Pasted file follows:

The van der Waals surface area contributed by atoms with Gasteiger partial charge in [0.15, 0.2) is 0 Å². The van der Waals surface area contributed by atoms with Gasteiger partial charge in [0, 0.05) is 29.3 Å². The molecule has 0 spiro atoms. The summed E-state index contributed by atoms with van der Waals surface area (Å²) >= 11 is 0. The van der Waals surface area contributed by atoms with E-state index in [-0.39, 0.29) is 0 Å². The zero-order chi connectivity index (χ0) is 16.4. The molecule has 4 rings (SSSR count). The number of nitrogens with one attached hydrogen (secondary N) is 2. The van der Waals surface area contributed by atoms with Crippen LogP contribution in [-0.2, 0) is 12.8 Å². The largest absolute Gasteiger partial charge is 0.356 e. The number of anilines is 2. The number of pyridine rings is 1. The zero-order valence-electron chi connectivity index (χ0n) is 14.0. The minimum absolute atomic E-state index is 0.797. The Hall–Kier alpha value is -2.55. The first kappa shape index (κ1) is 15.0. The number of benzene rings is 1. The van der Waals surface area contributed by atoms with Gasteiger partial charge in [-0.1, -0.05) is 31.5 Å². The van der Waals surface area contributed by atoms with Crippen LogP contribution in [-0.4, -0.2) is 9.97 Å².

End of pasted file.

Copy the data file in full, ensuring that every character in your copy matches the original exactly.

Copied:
The van der Waals surface area contributed by atoms with Gasteiger partial charge in [0.15, 0.2) is 0 Å². The van der Waals surface area contributed by atoms with Gasteiger partial charge in [0, 0.05) is 29.3 Å². The molecule has 0 spiro atoms. The summed E-state index contributed by atoms with van der Waals surface area (Å²) >= 11 is 0. The van der Waals surface area contributed by atoms with E-state index in [-0.39, 0.29) is 0 Å². The zero-order chi connectivity index (χ0) is 16.4. The molecule has 4 rings (SSSR count). The number of nitrogens with one attached hydrogen (secondary N) is 2. The van der Waals surface area contributed by atoms with Crippen LogP contribution in [-0.2, 0) is 12.8 Å². The largest absolute Gasteiger partial charge is 0.356 e. The number of anilines is 2. The number of pyridine rings is 1. The zero-order valence-electron chi connectivity index (χ0n) is 14.0. The minimum absolute atomic E-state index is 0.797. The Hall–Kier alpha value is -2.55. The first kappa shape index (κ1) is 15.0. The number of benzene rings is 1. The van der Waals surface area contributed by atoms with Gasteiger partial charge in [-0.1, -0.05) is 31.5 Å². The van der Waals surface area contributed by atoms with Crippen LogP contribution in [-0.4, -0.2) is 9.97 Å².